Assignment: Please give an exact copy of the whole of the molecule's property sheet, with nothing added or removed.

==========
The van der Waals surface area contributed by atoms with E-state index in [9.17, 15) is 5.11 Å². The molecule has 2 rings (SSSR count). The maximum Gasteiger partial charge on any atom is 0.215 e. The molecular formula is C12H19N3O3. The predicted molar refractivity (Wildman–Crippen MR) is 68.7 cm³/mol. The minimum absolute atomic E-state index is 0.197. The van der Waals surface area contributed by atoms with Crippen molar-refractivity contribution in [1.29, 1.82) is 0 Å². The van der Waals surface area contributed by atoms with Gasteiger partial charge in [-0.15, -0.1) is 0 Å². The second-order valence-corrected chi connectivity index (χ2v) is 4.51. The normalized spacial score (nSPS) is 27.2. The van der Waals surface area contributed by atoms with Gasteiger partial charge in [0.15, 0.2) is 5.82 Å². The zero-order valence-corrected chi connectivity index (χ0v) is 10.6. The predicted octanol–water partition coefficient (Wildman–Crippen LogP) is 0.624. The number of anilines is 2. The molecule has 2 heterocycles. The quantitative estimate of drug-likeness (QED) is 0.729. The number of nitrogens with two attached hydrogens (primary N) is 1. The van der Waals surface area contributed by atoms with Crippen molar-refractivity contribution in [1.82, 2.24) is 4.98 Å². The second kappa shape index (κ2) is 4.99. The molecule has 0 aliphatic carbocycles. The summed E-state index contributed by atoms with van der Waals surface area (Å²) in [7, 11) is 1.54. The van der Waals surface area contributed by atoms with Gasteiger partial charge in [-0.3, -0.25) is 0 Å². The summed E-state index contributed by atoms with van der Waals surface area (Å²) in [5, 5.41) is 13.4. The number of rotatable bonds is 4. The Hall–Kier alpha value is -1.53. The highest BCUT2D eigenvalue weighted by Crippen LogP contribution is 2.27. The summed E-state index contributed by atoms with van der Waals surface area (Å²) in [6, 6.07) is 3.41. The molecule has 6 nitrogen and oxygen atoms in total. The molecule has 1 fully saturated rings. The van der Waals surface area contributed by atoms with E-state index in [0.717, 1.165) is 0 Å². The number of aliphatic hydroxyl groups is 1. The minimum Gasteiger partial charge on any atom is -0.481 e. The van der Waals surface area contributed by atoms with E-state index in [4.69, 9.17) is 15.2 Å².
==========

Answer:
The van der Waals surface area contributed by atoms with E-state index in [9.17, 15) is 5.11 Å². The molecule has 2 rings (SSSR count). The maximum Gasteiger partial charge on any atom is 0.215 e. The molecular formula is C12H19N3O3. The predicted molar refractivity (Wildman–Crippen MR) is 68.7 cm³/mol. The minimum absolute atomic E-state index is 0.197. The van der Waals surface area contributed by atoms with Crippen molar-refractivity contribution in [1.29, 1.82) is 0 Å². The van der Waals surface area contributed by atoms with Gasteiger partial charge in [-0.15, -0.1) is 0 Å². The second-order valence-corrected chi connectivity index (χ2v) is 4.51. The normalized spacial score (nSPS) is 27.2. The van der Waals surface area contributed by atoms with Gasteiger partial charge in [0.15, 0.2) is 5.82 Å². The zero-order valence-corrected chi connectivity index (χ0v) is 10.6. The predicted octanol–water partition coefficient (Wildman–Crippen LogP) is 0.624. The number of anilines is 2. The molecule has 2 heterocycles. The quantitative estimate of drug-likeness (QED) is 0.729. The number of nitrogens with two attached hydrogens (primary N) is 1. The van der Waals surface area contributed by atoms with Crippen molar-refractivity contribution in [1.82, 2.24) is 4.98 Å². The second kappa shape index (κ2) is 4.99. The molecule has 0 aliphatic carbocycles. The summed E-state index contributed by atoms with van der Waals surface area (Å²) in [7, 11) is 1.54. The van der Waals surface area contributed by atoms with Gasteiger partial charge in [-0.3, -0.25) is 0 Å². The summed E-state index contributed by atoms with van der Waals surface area (Å²) in [5, 5.41) is 13.4. The number of rotatable bonds is 4. The Hall–Kier alpha value is -1.53. The highest BCUT2D eigenvalue weighted by Crippen LogP contribution is 2.27. The summed E-state index contributed by atoms with van der Waals surface area (Å²) in [6, 6.07) is 3.41. The molecule has 6 nitrogen and oxygen atoms in total. The molecule has 1 fully saturated rings. The van der Waals surface area contributed by atoms with E-state index in [0.717, 1.165) is 0 Å². The number of aliphatic hydroxyl groups is 1. The minimum Gasteiger partial charge on any atom is -0.481 e. The van der Waals surface area contributed by atoms with E-state index in [4.69, 9.17) is 15.2 Å².